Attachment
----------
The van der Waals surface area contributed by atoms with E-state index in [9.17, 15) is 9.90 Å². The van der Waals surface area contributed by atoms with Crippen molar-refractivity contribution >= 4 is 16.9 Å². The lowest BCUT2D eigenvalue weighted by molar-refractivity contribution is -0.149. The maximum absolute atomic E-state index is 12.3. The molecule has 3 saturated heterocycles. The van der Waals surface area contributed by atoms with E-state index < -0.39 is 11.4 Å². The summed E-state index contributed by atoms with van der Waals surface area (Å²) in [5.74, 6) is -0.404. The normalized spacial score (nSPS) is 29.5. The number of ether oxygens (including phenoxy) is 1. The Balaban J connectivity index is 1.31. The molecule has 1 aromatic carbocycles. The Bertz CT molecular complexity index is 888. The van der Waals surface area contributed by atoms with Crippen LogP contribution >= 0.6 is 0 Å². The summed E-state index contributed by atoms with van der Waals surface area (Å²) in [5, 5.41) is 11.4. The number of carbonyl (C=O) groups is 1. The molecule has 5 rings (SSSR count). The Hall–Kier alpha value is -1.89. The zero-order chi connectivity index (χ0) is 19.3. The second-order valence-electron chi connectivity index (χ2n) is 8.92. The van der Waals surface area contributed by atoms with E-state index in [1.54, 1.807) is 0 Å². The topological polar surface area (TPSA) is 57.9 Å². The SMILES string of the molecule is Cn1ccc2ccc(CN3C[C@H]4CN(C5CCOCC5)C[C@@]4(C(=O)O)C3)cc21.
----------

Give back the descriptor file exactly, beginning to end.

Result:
The van der Waals surface area contributed by atoms with E-state index in [9.17, 15) is 9.90 Å². The van der Waals surface area contributed by atoms with Crippen molar-refractivity contribution >= 4 is 16.9 Å². The lowest BCUT2D eigenvalue weighted by molar-refractivity contribution is -0.149. The maximum absolute atomic E-state index is 12.3. The molecule has 3 saturated heterocycles. The van der Waals surface area contributed by atoms with E-state index < -0.39 is 11.4 Å². The summed E-state index contributed by atoms with van der Waals surface area (Å²) in [5.74, 6) is -0.404. The normalized spacial score (nSPS) is 29.5. The number of ether oxygens (including phenoxy) is 1. The Balaban J connectivity index is 1.31. The molecule has 1 aromatic carbocycles. The Bertz CT molecular complexity index is 888. The van der Waals surface area contributed by atoms with Crippen LogP contribution >= 0.6 is 0 Å². The summed E-state index contributed by atoms with van der Waals surface area (Å²) in [5, 5.41) is 11.4. The number of carbonyl (C=O) groups is 1. The molecule has 5 rings (SSSR count). The Hall–Kier alpha value is -1.89. The zero-order chi connectivity index (χ0) is 19.3. The second-order valence-electron chi connectivity index (χ2n) is 8.92. The van der Waals surface area contributed by atoms with E-state index in [1.54, 1.807) is 0 Å². The topological polar surface area (TPSA) is 57.9 Å². The SMILES string of the molecule is Cn1ccc2ccc(CN3C[C@H]4CN(C5CCOCC5)C[C@@]4(C(=O)O)C3)cc21.